Jepson Flora Project: Jepson Interchange    

link to manual TREATMENT FROM THE JEPSON MANUAL (1993) previous taxon | next taxon
Jepson Interchange (more information)
©Copyright 1993 by the Regents of the University of California

  • Up-to-date information about California vascular plants is available from the Jepson eFlora.



Dieter H. Wilken, except as specifed

Annual, perennial herb, shrub, glabrous to hairy, generally aromatic
Stems generally erect, generally 4-angled
Leaves generally simple to deeply lobed, opposite, generally gland-dotted
Inflorescence: cyme, generally clustered around stem, head-like, separated by evident internodes (terminal in Monardella ) or collectively crowded, spike-like to panicle-like (sometimes raceme or flowers 2–12); subtended by leaves or bracts; flowers sessile or pedicelled
Flower generally bisexual; calyx generally 5-lobed, radial to bilateral; corolla generally bilateral, 1–2-lipped, upper lip entire or 2-lobed, ± flat to hood-like, sometimes 0, lower lip generally 3-lobed; stamens generally 4, generally exserted, paired, pairs unequal, sometimes 2, staminodes 2 or 0; ovary superior, generally 4-lobed to base, chambers 2, ovules 2 per chamber, style 1, arising from center at junction of lobes, stigmas generally 2
Fruit: nutlets 4, generally ovoid to oblong, smooth
Genera in family: ± 200 genera, 5500 species: worldwide. Many cultivated for herbs, oils (Lavandula , lavender; Mentha , mint; Ocimum , basil; Rosmarinus , rosemary; Thymus , thyme), some cultivated as ornamental (in CA Cedronella , Leonotis , Phlomis )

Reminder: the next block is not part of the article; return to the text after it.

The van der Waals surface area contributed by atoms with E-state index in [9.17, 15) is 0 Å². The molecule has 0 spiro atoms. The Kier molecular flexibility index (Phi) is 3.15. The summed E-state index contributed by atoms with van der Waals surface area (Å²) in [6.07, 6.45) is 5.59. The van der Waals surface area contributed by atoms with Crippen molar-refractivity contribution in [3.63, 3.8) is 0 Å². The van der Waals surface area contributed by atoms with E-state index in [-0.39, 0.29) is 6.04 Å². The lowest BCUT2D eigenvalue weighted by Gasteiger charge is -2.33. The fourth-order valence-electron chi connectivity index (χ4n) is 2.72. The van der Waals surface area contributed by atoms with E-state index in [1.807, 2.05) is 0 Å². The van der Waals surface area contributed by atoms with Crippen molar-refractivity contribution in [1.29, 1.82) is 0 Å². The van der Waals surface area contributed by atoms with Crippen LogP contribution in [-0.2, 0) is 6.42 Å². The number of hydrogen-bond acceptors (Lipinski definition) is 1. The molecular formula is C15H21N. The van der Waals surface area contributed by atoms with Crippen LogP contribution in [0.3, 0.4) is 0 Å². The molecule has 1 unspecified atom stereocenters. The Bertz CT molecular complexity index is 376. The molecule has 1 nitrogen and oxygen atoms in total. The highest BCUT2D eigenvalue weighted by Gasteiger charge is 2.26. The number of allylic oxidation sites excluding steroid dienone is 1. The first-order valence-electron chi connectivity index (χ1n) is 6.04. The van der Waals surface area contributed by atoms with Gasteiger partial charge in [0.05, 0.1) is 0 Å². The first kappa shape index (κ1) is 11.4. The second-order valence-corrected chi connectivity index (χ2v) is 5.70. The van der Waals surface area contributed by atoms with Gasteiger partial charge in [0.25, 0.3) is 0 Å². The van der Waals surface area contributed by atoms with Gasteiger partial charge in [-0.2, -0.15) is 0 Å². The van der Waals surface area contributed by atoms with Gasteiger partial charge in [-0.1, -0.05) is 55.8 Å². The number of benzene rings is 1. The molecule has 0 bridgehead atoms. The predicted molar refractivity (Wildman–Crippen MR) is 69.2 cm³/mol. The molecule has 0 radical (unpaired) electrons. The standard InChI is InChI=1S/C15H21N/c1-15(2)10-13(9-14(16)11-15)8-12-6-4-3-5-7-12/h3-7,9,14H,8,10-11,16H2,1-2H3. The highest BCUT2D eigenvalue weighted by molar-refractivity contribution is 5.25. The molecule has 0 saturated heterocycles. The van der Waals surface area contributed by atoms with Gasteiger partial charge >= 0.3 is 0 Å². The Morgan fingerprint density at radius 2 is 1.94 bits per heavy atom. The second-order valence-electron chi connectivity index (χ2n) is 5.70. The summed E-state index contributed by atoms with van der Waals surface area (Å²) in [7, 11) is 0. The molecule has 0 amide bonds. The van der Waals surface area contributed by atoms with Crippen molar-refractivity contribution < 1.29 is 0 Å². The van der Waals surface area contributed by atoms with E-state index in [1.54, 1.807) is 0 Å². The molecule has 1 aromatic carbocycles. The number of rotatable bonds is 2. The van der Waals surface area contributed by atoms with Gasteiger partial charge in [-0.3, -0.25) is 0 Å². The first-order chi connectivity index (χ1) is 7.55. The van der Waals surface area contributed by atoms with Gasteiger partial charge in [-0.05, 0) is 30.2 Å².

Reference: [Cantino & Sanders 1986 Syst Bot 11:163–185]



Perennial from rhizomes, glabrous or hairy
Stems erect, branched or not
Leaves short-petioled to sessile, generally ovate to lanceolate; margin toothed to deeply lobed or cut below middle
Inflorescences axillary, each head-like, subtended by leaves
Flower: calyx generally 5-lobed, lobes ± equal, obtuse to short-awned; corolla slightly bilateral, not 2-lipped, generally 4-lobed, lobes ± unequal, odd lobe notched or entire; stamens 2, exserted, staminodes 2, minute, club-shaped; style exserted
Fruit: nutlets ± compressed, edge corky-thickened, truncate or rounded
Species in genus: 14 species: temp North America, Eurasia, 1 species in Australia
Etymology: (Greek: wolf foot, from French common name)
Reference: [Henderson 1962 Amer Midl Naturalist 68:95–135]


L. uniflorus Michx.


Rhizomes slender, abruptly thicker and tuber-like at tip
Stems ascending to erect, 1–5 dm, puberulent to finely strigose
Leaf 2–6(8) cm, generally short-petioled, elliptic to lanceolate, generally serrate, glabrous to sparsely puberulent
Flower: calyx lobes ovate, obtuse to acute; corolla 2.5–4 mm, > calyx, white
Fruit: nutlet 1–2 mm, top truncate, ± finely toothed
Ecology: UNCOMMON. Moist areas, marshes, near springs
Elevation: < 100 m (1600–2000 m in n&c SNH).
Bioregional distribution: North Coast, n&c High Sierra Nevada (Tuolumne, Plumas cos.)
Distribution outside California: to British Columbia, e US
See the CNPS Inventory for information about endangerment and rarity.
previous taxon | next taxon
bioregional map for LYCOPUS%20uniflorus being generated

Retrieve Jepson Interchange Index to Plant Names entry for Lycopus uniflorus
Retrieve dichotomous key for Lycopus
Overlay Consortium of California Herbaria specimen data by county on this map
Show other taxa with the same California distribution | Read about bioregions | Get lists of plants in a bioregion
Return to the Jepson Interchange main page
Return to treatment index page

University & Jepson Herbaria Home Page |
General Information | University Herbarium | Jepson Herbarium |
Visiting the Herbaria | On-line Resources | Research |
Education | Related Sites
Copyright © by the Regents of the University of California